The world’s leading AI companies pledge to protect the safety of children online


Leading artificial intelligence companies including OpenAI, Microsoft, Google, Meta and others have jointly pledged to prevent their AI tools from being used to exploit children and generate child sexual abuse material (CSAM). The initiative was led by child-safety group Thorn and All Tech Is Human, a non-profit focused on responsible tech.

The pledges from AI companies, Thorn said, “set a groundbreaking precedent for the industry and represent a significant leap in efforts to defend children from sexual abuse as a feature with generative AI unfolds.” The goal of the initiative is to prevent the creation of sexually explicit material involving children and take it off social media platforms and search engines. More than 104 million files of suspected child sexual abuse material were reported in the US in 2023 alone, Thorn says. In the absence of collective action, generative AI is poised to make this problem worse and overwhelm law enforcement agencies that are already struggling to identify genuine victims.

On Tuesday, Thorn and All Tech Is Human released a new paper titled “Safety by Design for Generative AI: Preventing Child Sexual Abuse” that outlines strategies and lays out recommendations for companies that build AI tools, search engines, social media platforms, hosting companies and developers to take steps to prevent generative AI from being used to harm children.

One of the recommendations, for instance, asks companies to choose data sets used to train AI models carefully and avoid ones only only containing instances of CSAM but also adult sexual content altogether because of generative AI’s propensity to combine the two concepts. Thorn is also asking social media platforms and search engines to remove links to websites and apps that let people “nudity” images of children, thus creating new AI-generated child sexual abuse material online. A flood of AI-generated CSAM, according to the paper, will make identifying genuine victims of child sexual abuse more difficult by increasing the “haystack problem” — an reference to the amount of content that law enforcement agencies must current sift through.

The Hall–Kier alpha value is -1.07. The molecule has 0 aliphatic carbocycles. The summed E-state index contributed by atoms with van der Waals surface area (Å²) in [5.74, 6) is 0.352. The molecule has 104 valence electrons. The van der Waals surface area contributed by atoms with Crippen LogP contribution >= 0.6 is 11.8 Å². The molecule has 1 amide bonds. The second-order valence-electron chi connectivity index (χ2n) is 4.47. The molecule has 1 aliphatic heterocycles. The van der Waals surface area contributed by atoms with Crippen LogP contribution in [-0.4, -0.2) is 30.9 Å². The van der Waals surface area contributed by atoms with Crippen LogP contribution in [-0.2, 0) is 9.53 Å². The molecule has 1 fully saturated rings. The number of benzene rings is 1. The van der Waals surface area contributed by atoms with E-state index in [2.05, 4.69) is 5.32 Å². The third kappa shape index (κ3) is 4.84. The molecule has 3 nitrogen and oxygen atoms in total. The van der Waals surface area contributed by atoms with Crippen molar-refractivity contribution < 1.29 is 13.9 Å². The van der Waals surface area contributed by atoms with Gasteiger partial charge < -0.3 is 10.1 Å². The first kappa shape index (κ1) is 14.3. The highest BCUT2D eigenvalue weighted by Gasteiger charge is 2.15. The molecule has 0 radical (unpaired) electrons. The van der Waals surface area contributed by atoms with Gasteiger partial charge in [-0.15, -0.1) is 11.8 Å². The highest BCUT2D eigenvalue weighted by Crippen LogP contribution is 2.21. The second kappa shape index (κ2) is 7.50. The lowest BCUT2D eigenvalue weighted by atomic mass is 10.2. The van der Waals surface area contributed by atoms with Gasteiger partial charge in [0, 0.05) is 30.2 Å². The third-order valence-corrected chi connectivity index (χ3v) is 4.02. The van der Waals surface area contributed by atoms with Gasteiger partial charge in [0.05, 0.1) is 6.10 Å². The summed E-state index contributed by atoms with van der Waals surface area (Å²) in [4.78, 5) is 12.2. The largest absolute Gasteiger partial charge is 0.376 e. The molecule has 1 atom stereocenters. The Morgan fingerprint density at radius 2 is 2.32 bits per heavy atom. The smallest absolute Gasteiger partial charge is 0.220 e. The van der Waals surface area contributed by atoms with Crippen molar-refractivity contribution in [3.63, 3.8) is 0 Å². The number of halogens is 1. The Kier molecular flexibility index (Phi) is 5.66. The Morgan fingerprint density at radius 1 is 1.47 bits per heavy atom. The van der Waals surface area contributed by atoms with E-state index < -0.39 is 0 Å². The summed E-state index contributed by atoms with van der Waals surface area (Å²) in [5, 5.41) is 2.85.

“This project was intended to make abundantly clear that you don’t need to throw up your hands,” Thorn’s vice president of data science Rebecca Portnoff told the Wall Street Journal. “We want to be able to change the course of this technology to where the existing harms of this technology get cut off at the knees.”

Some companies, Portnoff said, had already agreed to separate images, video and audio that involved children from data sets containing adult content to prevent their models from combining the two. Others also add watermarks to identify AI-generated content, but the method isn’t foolproof — watermarks and metadata can be easily removed.



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